1. Nothing but fields for miles all around.

Farming is a big thing in Upstate New York. Maybe it’s the lack of manufacturing opportunities or just a question of what to do with all this space. Farming takes up space. A lot of space. So, between villages, be ready to see cornfields all the way to the horizon.

Realistically, though, agriculture is one of those economic areas where the upstate does very well. Fields for miles might be something of an eyesore, but it’s not always corn you’ll see. There are vineyards, apple orchards, pumpkin orchards, and tree farms. All those summer and fall outings touring wine country and picking your own apples wouldn’t happen if agriculture wasn’t a thing up here.

2. The Canadian invasion.

The whole Christmas season in the US (which seems to start in July, if you didn’t know) means overcrowded shopping malls, angry shoppers, and so much consumerism that it can make your stomach turn. Adding tourists and visitors from another country, however nice, is just more snow on the proverbial pile in an already-peak season of mayhem and mandatory good cheer.

But most Upstate New Yorkers love Canadians. They’re generally friendly, hospitable, and apologize often. On the whole, they’re great folks to be around, and they descend upon Upstate New York like geese headed south for the winter as soon as the weather begins to turn. That (usual) hospitality is exactly what you need in the middle of the Christmas madness.

3. The NYC / NYS correction.

Most Upstaters don’t really care that New York City, or “the City” as it’s commonly referred to, is part of New York. The downstate is a nice area with a tremendous population that many in the more rural regions find egregious, but they aren’t dealing with it on a day-to-day basis. If you’re an Upstater on a trip, or if you’re talking to woefully misinformed family and friends, saying you’re in “New York” means NYC unless you make a very clear and direct distinction. Every. Damn. Time.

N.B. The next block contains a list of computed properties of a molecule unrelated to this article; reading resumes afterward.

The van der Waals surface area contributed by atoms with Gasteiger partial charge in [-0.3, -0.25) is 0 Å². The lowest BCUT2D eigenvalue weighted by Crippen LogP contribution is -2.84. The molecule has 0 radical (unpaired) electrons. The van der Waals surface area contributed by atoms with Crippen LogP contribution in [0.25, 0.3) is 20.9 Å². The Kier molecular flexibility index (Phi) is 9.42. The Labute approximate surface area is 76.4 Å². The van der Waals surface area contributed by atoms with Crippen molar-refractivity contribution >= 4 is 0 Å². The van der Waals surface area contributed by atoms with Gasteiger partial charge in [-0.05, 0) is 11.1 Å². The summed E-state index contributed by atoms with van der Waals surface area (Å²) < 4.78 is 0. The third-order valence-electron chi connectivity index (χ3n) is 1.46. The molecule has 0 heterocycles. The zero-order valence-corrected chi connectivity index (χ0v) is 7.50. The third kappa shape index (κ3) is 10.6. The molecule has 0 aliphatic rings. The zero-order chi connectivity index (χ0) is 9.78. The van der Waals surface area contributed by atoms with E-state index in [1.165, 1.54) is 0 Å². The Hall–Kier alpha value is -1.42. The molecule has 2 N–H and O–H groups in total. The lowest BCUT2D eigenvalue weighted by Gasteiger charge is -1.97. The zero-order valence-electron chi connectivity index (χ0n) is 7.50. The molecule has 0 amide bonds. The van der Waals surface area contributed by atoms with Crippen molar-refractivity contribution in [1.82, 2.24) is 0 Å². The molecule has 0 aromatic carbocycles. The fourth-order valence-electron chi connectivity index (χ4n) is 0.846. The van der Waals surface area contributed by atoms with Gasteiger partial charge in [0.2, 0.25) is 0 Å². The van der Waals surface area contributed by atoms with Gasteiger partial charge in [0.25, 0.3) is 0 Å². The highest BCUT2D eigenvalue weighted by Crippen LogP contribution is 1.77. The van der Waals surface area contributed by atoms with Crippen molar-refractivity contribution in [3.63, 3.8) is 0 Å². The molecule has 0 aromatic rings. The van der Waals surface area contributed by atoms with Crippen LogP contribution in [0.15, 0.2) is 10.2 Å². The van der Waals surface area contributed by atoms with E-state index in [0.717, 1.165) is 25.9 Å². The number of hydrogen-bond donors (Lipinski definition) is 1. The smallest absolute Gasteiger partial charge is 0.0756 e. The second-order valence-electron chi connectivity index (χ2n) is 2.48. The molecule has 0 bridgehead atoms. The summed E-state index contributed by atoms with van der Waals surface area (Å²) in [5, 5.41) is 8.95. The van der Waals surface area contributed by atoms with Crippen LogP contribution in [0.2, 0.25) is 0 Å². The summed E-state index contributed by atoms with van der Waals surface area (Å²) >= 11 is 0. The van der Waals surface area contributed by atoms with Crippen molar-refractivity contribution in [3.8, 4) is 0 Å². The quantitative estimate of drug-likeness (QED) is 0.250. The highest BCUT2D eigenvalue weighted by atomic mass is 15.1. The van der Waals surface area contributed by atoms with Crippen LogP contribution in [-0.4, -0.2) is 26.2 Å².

But, truthfully, everything from the Adirondacks to NYC to Niagara Falls is part of New York State. Having the City inside state borders means huge economic benefits statewide. The Adirondacks, Lake Ontario, the Finger Lakes, the Catskill Mountains, and Niagara Falls are all tourist destinations that are iconic to the state as well.

Even if you’re correcting someone, you’re still showing them New York. You’re just showing them an entirely different side of the same coin, and that’s pretty damn awesome.

4. The craft brew scene.

It’s almost impossible to throw a rock without hitting some kind of specialized microbrewery in Upstate New York. The craft beer scene is a pretty big deal, and it’s flowered in most major cities across the Upstate over the past few years. You see so many that it’s difficult to keep track, much less visit them all.

A little competition never hurt anyone, especially as the Upstate’s job market pivots away from a generation of manufacturing obsolescence and grasps for something to keep dying towns fresh, unique, and vibrant. The region already has its own regional palate. Between the large restaurant scene and wine country, what’s one more way to experience that Upstate flavor?

5. Clouds for days.

Upstate summers are gorgeous: you’ll get a mix of rain and some mild thunderstorms, but it’s mostly clear, bright, and sunny with long daylight hours.

You’ll pay your dues in winter, though, and part of that is the cloud cover. When the temperature dives, those blue skies disappear behind a wall of gray clouds that never seem to end. It’s an experience you really only need to have once before it becomes old news.